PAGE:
Sunday, February 11, 2018

Traps Need Fresh Bait by A.A. Fair



This story was a fun weekend read.  I read it to Josh as we were driving to and from Dallas last Saturday.  Not everyone can read in a car but fortunately I have always been able to, and considering how long I have to drive to see family members that's a good thing.  Unless there's no other driver.  I haven't yet figured out how to train Hercule to read to me.



On the radio was this beautiful piece by Julius Isserlis for piano and cello called Memories of Childhood.  Is it not lovely and at times fun?






A.A.FAIR--TRAPS NEED FRESH BAITA.A.FAIR--TRAPS NEED FRESH BAIT by Erle Stanley Gardner

My rating: 5 of 5 stars


A.A. Fair is a pseudonym for Eric Stanley Gardner who wrote the Perry Mason novels. Perhaps he did not want people to have preconceived ideas about his Cool and Lam detective stories so he wrote under another name. At any rate, I find myself liking Donald Lam almost better than Perry Mason.

For those not familiar with the Lam/Cool detective series, Bertha Lam is a heavy set loud mouthed middle aged woman who was running a collective agency until she came across Donald Lam, an out of work lawyer who agrees to work as a private detective for her. Together they solve crimes. Or rather Lam solves the crime and Cool gets the clients and makes sure they get paid.

What I like about Fair's stories is that he writes from first person narrative, always in Donald Lam's point of view. This allows the reader to form a type of intimacy to the detective as we are accompanying him wherever he goes hearing all his thoughts as he thinks them.

Also the story line is good, hooking the reader with a clear mystery and keeping us following along to the end.

In Traps Need Fresh Bait, a man who says he is from an insurance agency stationed in New Mexico needs someone to investigate a peculiar ad in the newspaper. The ad is offering three hundred dollars to anyone who was witness to a car accident between a Cadillac and a Ford galaxy at an intersection.

The ad is carefully worded. It wants someone who will testify that they saw the Galaxy hit the Cadillac not the other way around. Donald Lam poses as a witness to see what the reason for wanting a specific type of witness is. Unfortunately, he is turned down by the lawyer who sees him.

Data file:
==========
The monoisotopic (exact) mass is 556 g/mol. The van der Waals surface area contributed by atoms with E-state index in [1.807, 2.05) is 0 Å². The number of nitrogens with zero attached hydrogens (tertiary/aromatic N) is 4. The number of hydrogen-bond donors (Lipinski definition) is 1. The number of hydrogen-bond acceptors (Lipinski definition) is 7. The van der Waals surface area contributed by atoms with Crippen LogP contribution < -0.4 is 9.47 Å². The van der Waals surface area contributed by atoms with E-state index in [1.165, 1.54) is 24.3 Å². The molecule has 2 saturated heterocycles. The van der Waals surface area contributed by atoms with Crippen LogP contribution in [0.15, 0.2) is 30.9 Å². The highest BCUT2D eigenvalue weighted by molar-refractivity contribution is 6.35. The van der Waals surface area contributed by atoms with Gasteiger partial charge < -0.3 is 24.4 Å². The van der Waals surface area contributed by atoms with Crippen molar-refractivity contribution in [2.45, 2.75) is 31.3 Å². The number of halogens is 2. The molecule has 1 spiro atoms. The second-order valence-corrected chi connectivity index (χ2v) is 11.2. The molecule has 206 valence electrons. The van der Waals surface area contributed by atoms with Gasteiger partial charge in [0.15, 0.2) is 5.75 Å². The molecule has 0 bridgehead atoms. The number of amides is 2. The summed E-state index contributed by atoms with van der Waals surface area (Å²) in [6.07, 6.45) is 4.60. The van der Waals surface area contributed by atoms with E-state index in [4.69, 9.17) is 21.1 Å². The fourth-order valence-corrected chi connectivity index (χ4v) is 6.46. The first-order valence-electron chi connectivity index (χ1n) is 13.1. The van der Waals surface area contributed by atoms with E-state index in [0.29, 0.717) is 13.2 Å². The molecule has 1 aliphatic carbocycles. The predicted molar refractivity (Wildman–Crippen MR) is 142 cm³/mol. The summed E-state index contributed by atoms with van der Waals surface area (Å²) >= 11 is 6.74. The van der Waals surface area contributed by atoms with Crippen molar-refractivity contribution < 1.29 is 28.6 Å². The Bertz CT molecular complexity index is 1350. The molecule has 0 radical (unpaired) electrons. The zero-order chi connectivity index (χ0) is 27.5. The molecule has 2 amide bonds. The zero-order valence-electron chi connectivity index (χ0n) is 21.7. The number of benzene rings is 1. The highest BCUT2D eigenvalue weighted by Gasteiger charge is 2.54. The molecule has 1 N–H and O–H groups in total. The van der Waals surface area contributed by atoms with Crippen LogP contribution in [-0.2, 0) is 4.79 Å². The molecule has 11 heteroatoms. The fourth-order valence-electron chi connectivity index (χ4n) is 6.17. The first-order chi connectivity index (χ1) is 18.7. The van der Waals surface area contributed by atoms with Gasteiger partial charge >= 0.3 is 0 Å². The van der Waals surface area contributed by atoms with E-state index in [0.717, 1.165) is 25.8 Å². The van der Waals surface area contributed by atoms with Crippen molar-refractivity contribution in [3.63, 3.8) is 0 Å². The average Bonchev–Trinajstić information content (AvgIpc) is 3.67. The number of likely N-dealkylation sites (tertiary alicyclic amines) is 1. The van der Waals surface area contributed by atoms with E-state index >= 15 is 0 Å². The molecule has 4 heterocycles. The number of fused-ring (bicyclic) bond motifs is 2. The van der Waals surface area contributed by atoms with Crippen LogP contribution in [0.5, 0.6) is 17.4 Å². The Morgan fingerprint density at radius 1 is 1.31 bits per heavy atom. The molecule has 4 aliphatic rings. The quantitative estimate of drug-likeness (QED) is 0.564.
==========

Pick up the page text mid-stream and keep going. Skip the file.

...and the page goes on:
While Lam is trying to plan his next move, he sees a woman enter in the office with the lawyer. When she comes out he charms her and takes her out to lunch. He finds that she was a witness and is glad to have the three hundred dollars because she is down on her luck and desperate for the money.

But was she a witness? After checking police records, Lam discovers that the car wreck had been settled between the insurance companies a long time ago. So why is anyone offering money for something that doesn't need witnesses? Why does the insurance agent want something investigated that is about a wreck he should already know has been settled? And where does this woman fit in to all this?

Lam spends the next couple hundred pages uncovering clues to find out what is really happening and what is this car wreck/insurance claim acting as a cover for.

A good, well-developed story with plausible, yet unpredictable outcomes. A fun, weekend read.



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6 comments:

  1. i've read quite a few Cool/Lam books and i really like them... including this one. some are better than others, but as you say, Donald Lam's pov builds up a layer of familiarity that makes them all worth reading... they're hard to find any more, tho... i keep hoping some publisher will reissue them all, as they're certainly a lot better than most modern mysteries... I bet Herc can already read, he just doesn't want to, so long as he can get you to do it! haha..

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    1. HI Mudpuddle! I was lucky to find a whole set of double novels-each book had a Cool/Lam and a Perry Mason mystery. I had bought the books for the Mason stories but the Cool/Lam stories were a pleasant surprise. I found the set on eBay. Someone had an estate sale and was cleaning out.

      There's some antique stores in surrounding towns here. This area is known for them. I've found a few gems but you have to take the time to search the shelves.

      As for Herc, I wouldn't be surprised if he could read. He certainly laughs at all the right places.

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  2. This does sound fun. I have been meaning to delve into stories or books that fit into the mystery genres for awhile.

    I listened to the piece that you linked to. I do not think that I ever heard it before. I liked it. Thanks for sharing.

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    1. Hi Brian. I read my "serious" novels during the week and take a break on the weekends with something a little lighter. It works for me.

      I'm glad you liked the music. Have a good week.

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  3. Sharon, this sounds like fun. I'll check my library. There is no chance that I could read while riding in a car; no amount of Dramamine would prevent the inevitable disaster.

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    1. Hi R.T. I guess I am fortunate that I can read and ride. I can also read while on exercise machines, otherwise I'd be bored stiff.

      Now, roller coasters are another story and I don't mean reading on one.

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I welcome comments from anyone with a mutual interest in the subjects I written about.